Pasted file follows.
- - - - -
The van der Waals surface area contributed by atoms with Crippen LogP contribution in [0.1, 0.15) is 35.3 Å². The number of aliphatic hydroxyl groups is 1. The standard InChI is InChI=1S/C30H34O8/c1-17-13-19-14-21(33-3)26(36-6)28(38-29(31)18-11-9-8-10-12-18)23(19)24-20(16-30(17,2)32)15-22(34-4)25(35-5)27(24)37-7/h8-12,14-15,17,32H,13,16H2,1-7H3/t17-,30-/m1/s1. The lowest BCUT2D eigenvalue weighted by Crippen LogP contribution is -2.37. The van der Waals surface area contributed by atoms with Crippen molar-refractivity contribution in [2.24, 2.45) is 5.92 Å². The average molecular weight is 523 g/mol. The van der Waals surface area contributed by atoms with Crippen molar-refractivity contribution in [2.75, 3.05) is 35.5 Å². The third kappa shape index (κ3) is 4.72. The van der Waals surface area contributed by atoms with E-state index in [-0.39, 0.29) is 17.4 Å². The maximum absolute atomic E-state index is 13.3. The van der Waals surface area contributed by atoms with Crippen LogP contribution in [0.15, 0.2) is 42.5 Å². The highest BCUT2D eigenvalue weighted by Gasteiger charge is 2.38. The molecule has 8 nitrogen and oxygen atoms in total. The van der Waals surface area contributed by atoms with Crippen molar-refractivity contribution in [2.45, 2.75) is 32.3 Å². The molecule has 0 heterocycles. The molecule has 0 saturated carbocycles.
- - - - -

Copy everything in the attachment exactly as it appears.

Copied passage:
The van der Waals surface area contributed by atoms with Crippen LogP contribution in [0.1, 0.15) is 35.3 Å². The number of aliphatic hydroxyl groups is 1. The standard InChI is InChI=1S/C30H34O8/c1-17-13-19-14-21(33-3)26(36-6)28(38-29(31)18-11-9-8-10-12-18)23(19)24-20(16-30(17,2)32)15-22(34-4)25(35-5)27(24)37-7/h8-12,14-15,17,32H,13,16H2,1-7H3/t17-,30-/m1/s1. The lowest BCUT2D eigenvalue weighted by Crippen LogP contribution is -2.37. The van der Waals surface area contributed by atoms with Crippen molar-refractivity contribution in [2.24, 2.45) is 5.92 Å². The average molecular weight is 523 g/mol. The van der Waals surface area contributed by atoms with Crippen molar-refractivity contribution in [2.75, 3.05) is 35.5 Å². The third kappa shape index (κ3) is 4.72. The van der Waals surface area contributed by atoms with E-state index in [-0.39, 0.29) is 17.4 Å². The maximum absolute atomic E-state index is 13.3. The van der Waals surface area contributed by atoms with Crippen LogP contribution in [0.15, 0.2) is 42.5 Å². The highest BCUT2D eigenvalue weighted by Gasteiger charge is 2.38. The molecule has 8 nitrogen and oxygen atoms in total. The van der Waals surface area contributed by atoms with Crippen molar-refractivity contribution in [2.45, 2.75) is 32.3 Å². The molecule has 0 heterocycles. The molecule has 0 saturated carbocycles.